The buzz around drones in the oil industry
A bee can travel over five miles and then remember its way home, despite possessing a brain the size of a pinhead. Scientists have been putting them in virtual reality simulators to help improve unmanned aerial vehicle (UAV) or drone technology. While the honey bee currently has the edge, drone technology is catching up. Here, Chris Johnson, managing director at miniature bearings specialist SMB Bearings, explains the potential value of drones for maintenance inspection of oil pipelines and cooling towers.
The small UAV market was worth approximately $2.84 billion in 2019 and is projected to grow to $11.3 billion by 2027, according to Precedence Research. Currently, around 70 percent of this market is made up from rotary blade type UAVs. The rapid growth of this technology will be encouraged by positive spill overs from the military sector and the possibilities opened up by 5G.
The potential for drones to revolutionise the world of maintenance is clear. They certainly pass the ‘D test’: tasks that are dirty, dangerous and dull could all be left to drones. There are many applications for drones and maintenance, but two fantastic examples that illustrate the potential are the inspection of oil pipelines and cooling towers.
From Alaska to the Niger Delta, oil pipelines are often located in inhospitable or even dangerous environments. In addition to their vast size, this fact makes maintenance through visual inspection a dangerous task. By handing the task of visual inspection over to drones, human workers are no longer in harm’s way.
Due to their size and agility, drones can capture images and video where maintenance engineers couldn’t ordinarily reach. As well as capturing high resolution visual data, drones can be equipped with other sensors to monitor pipelines, such as thermal imaging or ultrasound inspection.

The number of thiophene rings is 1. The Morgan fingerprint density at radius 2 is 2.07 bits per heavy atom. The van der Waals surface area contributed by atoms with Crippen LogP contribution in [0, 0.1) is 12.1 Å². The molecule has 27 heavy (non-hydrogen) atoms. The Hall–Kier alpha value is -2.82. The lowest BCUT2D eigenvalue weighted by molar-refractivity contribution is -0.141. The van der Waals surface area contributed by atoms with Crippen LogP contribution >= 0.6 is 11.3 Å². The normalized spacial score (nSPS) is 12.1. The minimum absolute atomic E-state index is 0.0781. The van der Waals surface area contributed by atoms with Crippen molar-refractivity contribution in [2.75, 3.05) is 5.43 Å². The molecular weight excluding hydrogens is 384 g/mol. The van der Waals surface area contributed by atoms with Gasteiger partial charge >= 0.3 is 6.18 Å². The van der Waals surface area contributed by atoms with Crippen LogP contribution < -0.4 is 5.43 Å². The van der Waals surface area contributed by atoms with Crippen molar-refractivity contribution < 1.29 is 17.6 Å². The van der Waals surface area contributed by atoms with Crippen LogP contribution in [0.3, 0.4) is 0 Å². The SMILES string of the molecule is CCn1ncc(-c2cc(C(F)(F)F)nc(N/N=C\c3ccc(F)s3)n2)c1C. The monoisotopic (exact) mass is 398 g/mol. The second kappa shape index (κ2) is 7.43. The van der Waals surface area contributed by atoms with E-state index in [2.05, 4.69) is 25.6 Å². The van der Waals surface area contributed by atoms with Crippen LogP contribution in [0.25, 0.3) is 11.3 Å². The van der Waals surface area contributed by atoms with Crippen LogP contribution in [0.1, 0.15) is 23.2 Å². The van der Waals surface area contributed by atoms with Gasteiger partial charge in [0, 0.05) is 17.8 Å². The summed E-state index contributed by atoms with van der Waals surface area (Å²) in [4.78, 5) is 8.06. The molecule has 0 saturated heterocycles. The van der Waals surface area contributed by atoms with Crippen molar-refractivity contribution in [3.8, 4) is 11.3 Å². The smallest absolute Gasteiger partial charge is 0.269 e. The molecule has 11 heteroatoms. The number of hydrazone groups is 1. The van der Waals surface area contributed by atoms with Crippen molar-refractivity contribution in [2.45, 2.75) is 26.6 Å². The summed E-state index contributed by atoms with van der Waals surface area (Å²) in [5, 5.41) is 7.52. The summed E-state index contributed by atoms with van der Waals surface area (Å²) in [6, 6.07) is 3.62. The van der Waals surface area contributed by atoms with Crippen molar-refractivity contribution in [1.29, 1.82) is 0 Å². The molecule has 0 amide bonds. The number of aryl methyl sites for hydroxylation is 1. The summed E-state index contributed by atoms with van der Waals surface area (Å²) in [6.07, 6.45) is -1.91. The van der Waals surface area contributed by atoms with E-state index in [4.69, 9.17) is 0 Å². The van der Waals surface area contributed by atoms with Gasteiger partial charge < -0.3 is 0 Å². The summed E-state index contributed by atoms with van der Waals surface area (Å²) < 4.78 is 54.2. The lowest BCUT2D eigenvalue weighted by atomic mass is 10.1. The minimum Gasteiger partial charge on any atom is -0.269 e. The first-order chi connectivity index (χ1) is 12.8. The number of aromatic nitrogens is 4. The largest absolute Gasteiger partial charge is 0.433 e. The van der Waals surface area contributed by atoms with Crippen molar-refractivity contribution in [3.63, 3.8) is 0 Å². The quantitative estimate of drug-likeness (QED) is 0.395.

However, making the task of maintenance safer is not the only incentive. Early investors in the technology are seeing significant cost savings. Although it is difficult to quantify the precise saving, research by Roland Berger has estimated that the use of drones has cut maintenance times from eight weeks to five days.
You don’t have to watch a Netflix show about a post-apocalyptic future to see UAVs hovering through abandoned industrial structures. In the world of maintenance engineering, drones are already being used to survey vast structures like cooling towers.
Traditionally, this dangerous task would have been carried out by a team of steeplejacks, using cradle access suspended from the top of the tower. It would take two to three weeks. In contrast, one company recently used drones to collect enough data for a 3D model of three cooling towers with the precision of 1mm in a single week.
Something to bear in mind
If maintenance engineers are to exploit the benefits of UAV technology, keeping the drones in tip-top condition will be essential. Talk of future tech should not let us forget that drones still rely on high quality conventional components like bearings to pull off the feats described above.
Given the costs of failure are so high, high quality Precision EZO bearings are often specified for drone motors due to their inherent low noise and vibration characteristics. EZO shielded bearings are lubricated with low noise, low torque greases. Lifetime lubrication reduces the risk of accidentally over or under lubricating your bearings, as this is a leading cause of bearing failure.
Many oil installations face significant risks from corrosion. Bearings too, need protection from corrosion. If your drone is operating in an environment where this risk exists, speak to a reputable supplier like SMB Bearings for the best information on bearing choice for your application.
Drones and honey bees are becoming more alike. The buzz surrounding drones is only set to grow and their use in monitoring and maintaining oil installations will allow the oil industry to improve worker safety, reduce the time taken to complete key maintenance tasks and realise substantial cost savings. However, making sure the drones themselves are as well maintained as the pipelines and oil towers they look after, will require high quality miniature bearings from a reputable supplier.